A deadly form of malaria that has developed resistance to the most advanced drugs used to treat the disease is rapidly spiraling into new territory and putting the lives of millions of people around the world in danger, according to findings from two studies published in The Lancet and the journal Science.

Malaria is spread by mosquitos and is commonly caused by the Plasmodium falciparum parasite.  The disease kills up to 1.2 million people every year, according to that latest estimates by the Institute of Health Metrics and Evaluation at the University of Washington in 2010.

Scientists have found resistant strains of the malaria parasite on the border between Thailand and Burma, 500 miles of where they originated in western Cambodia. Experts say that the strain is becoming increasingly more resistant the most effective drugs containing artemisinin, which acts faster and has fewer side-effects compared to other antimalarial drugs like chloroquine and mefloquine.

Researchers have known for some time of these resistant malaria strains when it was confirmed in 2006 that parasites in Cambodia have begun to grow resistant artemisinin, but they had hope the resistance wasn’t spreading.

However, the latest findings show that artemisinin treatment has become dramatically less potent in malaria cases in western Thailand. Lead author of one of the studies Standwell Nkhoma from the Texas Biomedical Research Institute said there could be a “public health disaster” if artemisinin resistance were to continue to spread to sub-Saharan Africa, where malaria resistance to the other existing treatments has already occurred.

Researchers from one of the studies published in the Lancet, which consisted of 3,202 patients from northwestern border of Thailand near Myanmar from 2001 to 2010, measured the time it took patients to clear malaria infections from their blood after treatment.  They found that the number of slow-clearing infections increased from 0.6 percent of cases treated in 2001 to a fifth of all cases in 2010, indicating that the parasite in this region is steadily becoming resistant to standard treatment.

In western Cambodia, where the resistant parasite originated, 42 percent of all malaria cases involved resistant strains between 2007 and 2010, showing that the Thailand-Myanmar region was swiftly catching up to Cambodia's resistant rates.

"Genetically determined artemisinin resistance in P. falciparum emerged along the Thailand-Myanmar border at least eight years ago and has since increased substantially," the authors from The Lancet study wrote. "At this rate of increase, resistance will reach rates reported in western Cambodia in two to six years."

While scientists are still unsure of whether the diminished potency of artemisinin is due to the growing drug resistance in the malaria parasites themselves, they have identified a region of the malaria parasite genome which contains several potential genes that may be responsible for mutating resistance in order to survive.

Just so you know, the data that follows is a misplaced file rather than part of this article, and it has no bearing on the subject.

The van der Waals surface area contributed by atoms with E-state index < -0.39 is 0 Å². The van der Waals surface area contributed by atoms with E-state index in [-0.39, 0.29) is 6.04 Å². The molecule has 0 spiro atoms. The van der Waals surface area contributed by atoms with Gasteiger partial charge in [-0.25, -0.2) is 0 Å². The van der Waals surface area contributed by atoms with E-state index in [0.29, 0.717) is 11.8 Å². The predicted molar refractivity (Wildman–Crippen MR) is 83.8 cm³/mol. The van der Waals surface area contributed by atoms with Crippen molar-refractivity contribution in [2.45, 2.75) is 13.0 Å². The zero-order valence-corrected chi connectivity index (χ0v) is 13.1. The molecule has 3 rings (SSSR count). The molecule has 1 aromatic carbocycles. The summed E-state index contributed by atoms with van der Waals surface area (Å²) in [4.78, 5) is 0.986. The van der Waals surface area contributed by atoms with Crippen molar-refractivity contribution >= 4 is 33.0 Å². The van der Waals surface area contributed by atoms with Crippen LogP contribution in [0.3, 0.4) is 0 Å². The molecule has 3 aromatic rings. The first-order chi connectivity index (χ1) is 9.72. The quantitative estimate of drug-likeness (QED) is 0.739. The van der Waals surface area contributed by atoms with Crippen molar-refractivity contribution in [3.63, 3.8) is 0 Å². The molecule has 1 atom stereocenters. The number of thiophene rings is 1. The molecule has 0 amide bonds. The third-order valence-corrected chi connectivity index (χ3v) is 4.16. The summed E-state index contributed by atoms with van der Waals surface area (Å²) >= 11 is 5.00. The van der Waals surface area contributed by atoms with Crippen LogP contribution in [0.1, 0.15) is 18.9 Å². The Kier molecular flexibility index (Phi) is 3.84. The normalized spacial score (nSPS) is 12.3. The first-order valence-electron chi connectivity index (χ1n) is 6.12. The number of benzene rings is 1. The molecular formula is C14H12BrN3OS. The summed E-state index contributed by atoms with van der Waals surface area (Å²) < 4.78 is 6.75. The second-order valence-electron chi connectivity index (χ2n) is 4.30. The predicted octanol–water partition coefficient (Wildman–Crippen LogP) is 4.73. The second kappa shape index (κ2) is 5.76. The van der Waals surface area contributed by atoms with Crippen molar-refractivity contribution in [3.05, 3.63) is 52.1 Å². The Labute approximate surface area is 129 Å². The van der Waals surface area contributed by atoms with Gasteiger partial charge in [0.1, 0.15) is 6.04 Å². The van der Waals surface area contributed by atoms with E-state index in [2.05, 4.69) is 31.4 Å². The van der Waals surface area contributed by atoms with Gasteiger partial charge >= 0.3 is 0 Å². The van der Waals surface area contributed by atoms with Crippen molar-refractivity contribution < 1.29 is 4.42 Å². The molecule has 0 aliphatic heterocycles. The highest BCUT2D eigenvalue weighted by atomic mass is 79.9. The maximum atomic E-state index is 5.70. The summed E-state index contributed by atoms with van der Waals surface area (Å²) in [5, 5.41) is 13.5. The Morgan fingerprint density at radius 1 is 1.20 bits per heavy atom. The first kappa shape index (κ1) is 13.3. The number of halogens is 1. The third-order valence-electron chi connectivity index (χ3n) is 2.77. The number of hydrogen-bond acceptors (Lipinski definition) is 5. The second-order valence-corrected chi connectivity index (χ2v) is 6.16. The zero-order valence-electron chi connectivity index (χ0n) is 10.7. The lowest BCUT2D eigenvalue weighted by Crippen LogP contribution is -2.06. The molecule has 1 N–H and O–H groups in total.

Researchers from the study published in the journal Science linked a region on chromosome 13 of the parasite to drug resistance, and they estimated that this region accounts for at least a third of the heritable variation in treatment clearance rates.    

Ian Cheeseman, a geneticist at the Texas Biomedical Research Institute in San Antonio, and his colleagues compared the genomes and clearance rates of malaria parasite samples from Cambodia, Thailand and Laos, where resistance to artemisinin-based drugs has not yet emerged.

Researchers found seven genes that may be responsible for making the parasite resistant to drugs.  The findings may help scientists better understand the growing resistance in Southeast Asia by explaining how artemisinin interacts with the parasite, how resistance develops over time, and may even offer clues on how to revise treatment to fight off the resistant strains.

“Mapping the geographical spread of resistance can be particularly challenging using existing clinical and parasitological tools,” Texas Biomed’s Dr. Tim Anderson said in a statement. “If we can identify the genetic determinants of artemisinin resistance, we should be able to confirm potential cases of resistance more rapidly. This could be critically importing for limiting further spread of resistance.”

"We have now seen the emergence of malaria resistant to our best drugs, and these resistant parasites are not confined to western Cambodia," said lead author of the Lancet study Francois Nosten, director of the Shoklo Malaria Research Unit that studies and treats malaria in the Thai-Myanmar region, said in a statement. "This is very worrying indeed and suggests that we are in a race against time to control malaria in these regions before drug resistance worsens and develops and spreads further."

Recently, the death toll from malaria has been rapidly declining in Africa mostly because of the increased use of artemisinin drugs and distribution insecticide-treated bed nets, and if strains resistance to the most effective artemisinin therapies reaches to the continent the results would be catastrophic.